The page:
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The great Democratic Party civil war begins now

Dwindling numbers of Democrats in local offices will mean trouble come 2020

· Dec 15, 2016 Tweet

Marissa Haegele/The Badger Herald

It isn’t always easy to accept defeat. It’s even worse when the defeat occurs when you are expected to win. That’s how many Democrats feel as they try to figure what went wrong in 2016.

From 2008 to 2016, the Republicans underwent a civil war for the soul of their party. Now, for the next four years, it will be the Democrats.

The civil war began with the debate over who should lead the Democratic National Committee. The previous chairwoman, Debbie Wasserman Schultz, was forced to resign after it was revealed that her leadership was biased towards former Secretary of State Hillary Clinton over her opponent Sen. Bernie Sanders, D-Vt. She resigned, but she quickly received a job in Clinton’s campaign.

The current chairwoman is only temporary — Donna Brazile, another establishmentarian and a veteran of many presidential campaigns. Her tenure, however brief it is, has been tarnished as well. Email dumps from WikiLeaks have proven that she gave Clinton debate questions during the primaries before those debates took place. She has now lost her job as a CNN contributor.

As they consider who will fill the seat of the DNC Chair, Democrats are struggling to come to consensus over U.S. Rep. Keith Ellison, D-MN. The debate is over his views of Israel. Ellison firmly believes American foreign policy is forged by Israel and their political allies in the U.S., which, in his view, means we are ignoring all the other nations in the Middle East. His comments have led to criticism from some Jewish Democrats, such as prominent donor Haim Saban.

Ellison is also being attacked for his connections to black nationalist Louis Farrakhan and the Nation of Islam, which may have been criticized as “black supremacist.” I can’t help but find it hypocritical that people who have attacked Steve Bannon for his links to white nationalism have no problem backing someone that has ties to black nationalism.

The dividing lines over DNC leadership are being fought by the center-left establishment who were enthusiastic fans of Clinton and anti-establishment liberals that supported Sanders. This war will extend from local races, to statewide primaries in midterms, finally culminating in the 2020 presidential election.

The Democratic Party is in crisis. President Barack Obama may have achieved two terms during his presidency, but his ability to mobilize a coalition did not transcend to Clinton. The 2016 election proved how alienated the Democratic Party has become. It is dominant in the coasts but has lost middle America at a steady rate.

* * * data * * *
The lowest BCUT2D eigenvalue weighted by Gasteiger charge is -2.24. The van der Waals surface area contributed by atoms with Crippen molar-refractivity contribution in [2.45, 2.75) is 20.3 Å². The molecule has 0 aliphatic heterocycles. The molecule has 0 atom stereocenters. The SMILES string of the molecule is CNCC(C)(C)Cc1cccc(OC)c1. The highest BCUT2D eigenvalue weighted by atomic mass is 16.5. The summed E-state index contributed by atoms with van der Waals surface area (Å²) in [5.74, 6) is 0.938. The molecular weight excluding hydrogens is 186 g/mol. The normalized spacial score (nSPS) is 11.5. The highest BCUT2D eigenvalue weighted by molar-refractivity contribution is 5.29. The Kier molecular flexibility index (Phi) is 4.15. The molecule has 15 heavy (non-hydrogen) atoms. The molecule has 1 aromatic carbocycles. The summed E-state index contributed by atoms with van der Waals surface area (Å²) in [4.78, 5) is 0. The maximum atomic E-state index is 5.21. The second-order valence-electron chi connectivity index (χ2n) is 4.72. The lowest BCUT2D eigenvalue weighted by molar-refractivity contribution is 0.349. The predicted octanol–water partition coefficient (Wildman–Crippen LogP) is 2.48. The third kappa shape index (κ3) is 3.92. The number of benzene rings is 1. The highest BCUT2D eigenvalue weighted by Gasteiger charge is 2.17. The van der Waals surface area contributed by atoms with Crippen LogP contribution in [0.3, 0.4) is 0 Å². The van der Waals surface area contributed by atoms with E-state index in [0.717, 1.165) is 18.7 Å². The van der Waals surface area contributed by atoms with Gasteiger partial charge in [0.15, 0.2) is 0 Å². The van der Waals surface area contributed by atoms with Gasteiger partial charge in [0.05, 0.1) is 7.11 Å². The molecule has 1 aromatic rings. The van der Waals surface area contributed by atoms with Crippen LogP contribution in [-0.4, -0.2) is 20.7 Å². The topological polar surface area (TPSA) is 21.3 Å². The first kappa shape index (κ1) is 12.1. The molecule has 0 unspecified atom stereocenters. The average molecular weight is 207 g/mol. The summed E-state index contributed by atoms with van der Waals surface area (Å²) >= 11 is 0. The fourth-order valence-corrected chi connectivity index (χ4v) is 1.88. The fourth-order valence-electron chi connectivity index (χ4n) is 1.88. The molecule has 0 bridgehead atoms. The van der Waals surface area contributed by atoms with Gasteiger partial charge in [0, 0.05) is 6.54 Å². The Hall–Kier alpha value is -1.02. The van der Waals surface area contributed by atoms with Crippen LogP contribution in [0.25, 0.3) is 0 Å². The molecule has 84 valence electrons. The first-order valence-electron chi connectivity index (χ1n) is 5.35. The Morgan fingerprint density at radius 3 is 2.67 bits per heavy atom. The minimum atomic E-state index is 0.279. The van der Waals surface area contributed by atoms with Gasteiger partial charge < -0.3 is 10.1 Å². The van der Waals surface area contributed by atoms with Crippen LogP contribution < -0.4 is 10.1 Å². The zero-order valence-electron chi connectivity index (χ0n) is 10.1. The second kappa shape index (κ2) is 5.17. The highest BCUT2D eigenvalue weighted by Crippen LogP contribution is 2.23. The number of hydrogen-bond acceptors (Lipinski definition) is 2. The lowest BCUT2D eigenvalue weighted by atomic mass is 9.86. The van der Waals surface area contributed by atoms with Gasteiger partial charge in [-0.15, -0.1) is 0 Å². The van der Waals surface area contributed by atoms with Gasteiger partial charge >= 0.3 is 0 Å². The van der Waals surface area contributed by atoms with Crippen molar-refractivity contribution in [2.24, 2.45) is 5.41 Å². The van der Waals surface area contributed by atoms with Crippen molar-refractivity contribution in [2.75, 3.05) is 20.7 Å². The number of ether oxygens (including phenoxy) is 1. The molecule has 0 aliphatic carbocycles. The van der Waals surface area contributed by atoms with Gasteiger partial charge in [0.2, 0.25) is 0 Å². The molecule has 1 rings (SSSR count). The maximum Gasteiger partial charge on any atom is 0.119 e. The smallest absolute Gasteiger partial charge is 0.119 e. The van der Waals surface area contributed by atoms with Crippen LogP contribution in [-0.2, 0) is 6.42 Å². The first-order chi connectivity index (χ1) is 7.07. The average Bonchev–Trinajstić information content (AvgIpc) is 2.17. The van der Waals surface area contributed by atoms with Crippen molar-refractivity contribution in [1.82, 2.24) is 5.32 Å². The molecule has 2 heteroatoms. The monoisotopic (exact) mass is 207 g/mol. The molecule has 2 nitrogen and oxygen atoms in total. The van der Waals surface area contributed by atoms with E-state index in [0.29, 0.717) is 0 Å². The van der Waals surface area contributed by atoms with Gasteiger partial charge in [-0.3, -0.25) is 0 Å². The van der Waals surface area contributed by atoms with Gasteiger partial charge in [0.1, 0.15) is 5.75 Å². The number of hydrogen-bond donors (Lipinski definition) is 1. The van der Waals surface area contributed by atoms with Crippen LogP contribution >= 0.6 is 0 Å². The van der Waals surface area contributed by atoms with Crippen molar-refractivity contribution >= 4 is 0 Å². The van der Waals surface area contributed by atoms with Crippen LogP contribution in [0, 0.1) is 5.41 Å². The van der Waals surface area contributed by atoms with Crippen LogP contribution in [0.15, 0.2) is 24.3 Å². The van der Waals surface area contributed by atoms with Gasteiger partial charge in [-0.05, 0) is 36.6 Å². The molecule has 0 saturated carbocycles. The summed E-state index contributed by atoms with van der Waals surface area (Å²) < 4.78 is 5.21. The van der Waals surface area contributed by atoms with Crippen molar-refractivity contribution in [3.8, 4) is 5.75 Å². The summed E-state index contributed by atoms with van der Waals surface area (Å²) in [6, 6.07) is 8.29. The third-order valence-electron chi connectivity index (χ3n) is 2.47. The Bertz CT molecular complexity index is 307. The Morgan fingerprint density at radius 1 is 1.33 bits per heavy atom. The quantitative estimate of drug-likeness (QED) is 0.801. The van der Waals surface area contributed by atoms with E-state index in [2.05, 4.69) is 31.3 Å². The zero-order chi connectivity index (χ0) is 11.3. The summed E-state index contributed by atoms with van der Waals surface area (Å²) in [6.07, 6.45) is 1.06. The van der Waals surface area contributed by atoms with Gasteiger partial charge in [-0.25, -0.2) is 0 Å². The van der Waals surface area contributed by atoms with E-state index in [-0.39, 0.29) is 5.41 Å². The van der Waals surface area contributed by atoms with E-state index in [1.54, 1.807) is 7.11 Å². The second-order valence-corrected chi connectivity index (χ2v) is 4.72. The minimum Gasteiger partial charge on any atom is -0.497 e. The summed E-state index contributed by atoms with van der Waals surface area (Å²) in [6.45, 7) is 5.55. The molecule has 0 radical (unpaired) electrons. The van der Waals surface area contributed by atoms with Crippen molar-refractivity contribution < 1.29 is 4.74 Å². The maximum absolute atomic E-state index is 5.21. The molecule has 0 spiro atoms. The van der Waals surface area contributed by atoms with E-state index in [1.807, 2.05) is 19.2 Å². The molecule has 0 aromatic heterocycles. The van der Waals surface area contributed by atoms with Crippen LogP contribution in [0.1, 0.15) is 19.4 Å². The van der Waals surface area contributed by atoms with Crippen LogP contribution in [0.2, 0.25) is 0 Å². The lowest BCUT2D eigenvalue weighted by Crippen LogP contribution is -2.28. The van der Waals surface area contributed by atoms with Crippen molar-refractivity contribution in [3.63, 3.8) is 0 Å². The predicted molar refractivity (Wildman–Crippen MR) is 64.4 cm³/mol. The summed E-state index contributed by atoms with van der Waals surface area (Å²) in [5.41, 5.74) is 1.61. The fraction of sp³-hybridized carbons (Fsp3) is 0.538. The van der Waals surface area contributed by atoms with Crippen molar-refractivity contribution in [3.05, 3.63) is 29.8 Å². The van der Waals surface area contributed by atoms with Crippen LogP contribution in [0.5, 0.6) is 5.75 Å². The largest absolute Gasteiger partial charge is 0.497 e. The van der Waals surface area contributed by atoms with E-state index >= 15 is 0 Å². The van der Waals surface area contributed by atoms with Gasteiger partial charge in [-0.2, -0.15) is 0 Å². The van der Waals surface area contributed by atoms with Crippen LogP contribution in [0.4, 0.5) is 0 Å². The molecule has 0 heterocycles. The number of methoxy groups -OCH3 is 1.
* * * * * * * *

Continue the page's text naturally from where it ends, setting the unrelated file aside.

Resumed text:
Aside from Obama, the Democratic Party’s record in 2016 and previous midterm elections is grim. Over 900 seats in state legislatures have been lost since 2010. When the Democrats won in a big wave in 2008, they had 29 governors total. Now they only have 16. The losses are similar in the Senate and the House of Representatives.

Damage like this to a political party is critical. Ultimately, having few local politicians means having fewer candidates for higher offices in states. A lack of statewide officials, like governors and senators, means fewer candidates for president. What remains are tiny collectives of liberal lawmakers in cities.

Wisconsin is the perfect example. Republican success can be attributed to high turnout among conservatives and connecting to voters in swing parts of the state. Gov. Scott Walker was a Milwaukee county executive before becoming governor, which meant that as a gubernatorial candidate he appealed to voters in an area that other Republicans wouldn’t be as successful in.

Walker won many suburban communities in Milwaukee county like Wauwatosa, West Allis and Greenfield because he understood the voters’ concerns of a heavy tax burden, reduced spending and the need for an efficient government. During the last two gubernatorial elections, Democrats have run candidates from the two liberal bubbles of Madison and Milwaukee rather than someone from another area of the state that has a deeper connection with voters who don’t usually back Democrats.

Midterm elections that will take place in 2018 are a good start because of the historical advantages when it comes to opposition parties, but it is never too early to plan for the next presidential race.

There are many factors that will determine 2020. Hillary Clinton was a deeply flawed candidate who didn’t connect to everyday Americans. It is best not to run an elitist. The personality and the message a candidate conveys matter, no matter what party faction of the Democratic Party the next nominee will come from.

If 2016 proved anything, it would be that you don’t need a conventional candidate. Billionaire Mark Cuban was a loud critic of Trump during the campaign trail. Maybe he could be the Democratic nominee in 2020. As crazy as it may sound, celebrities who’ve been active in politics like Oprah Winfrey or George Clooney might be better options than New York Gov. Andrew Cuomo or Sen. Cory Booker, D-NJ.

Whatever route the Democratic Party takes, they have to understand that they are endangered and desperately need to find a new way to connect with enough American voters to get back into the White House. The time to learn lessons and fight back is now.

John M. Graber ([email protected]) is a junior majoring in history and political science.


This article was published Dec 15, 2016 at 10:12 am and last updated Dec 14, 2016 at 3:12 pm


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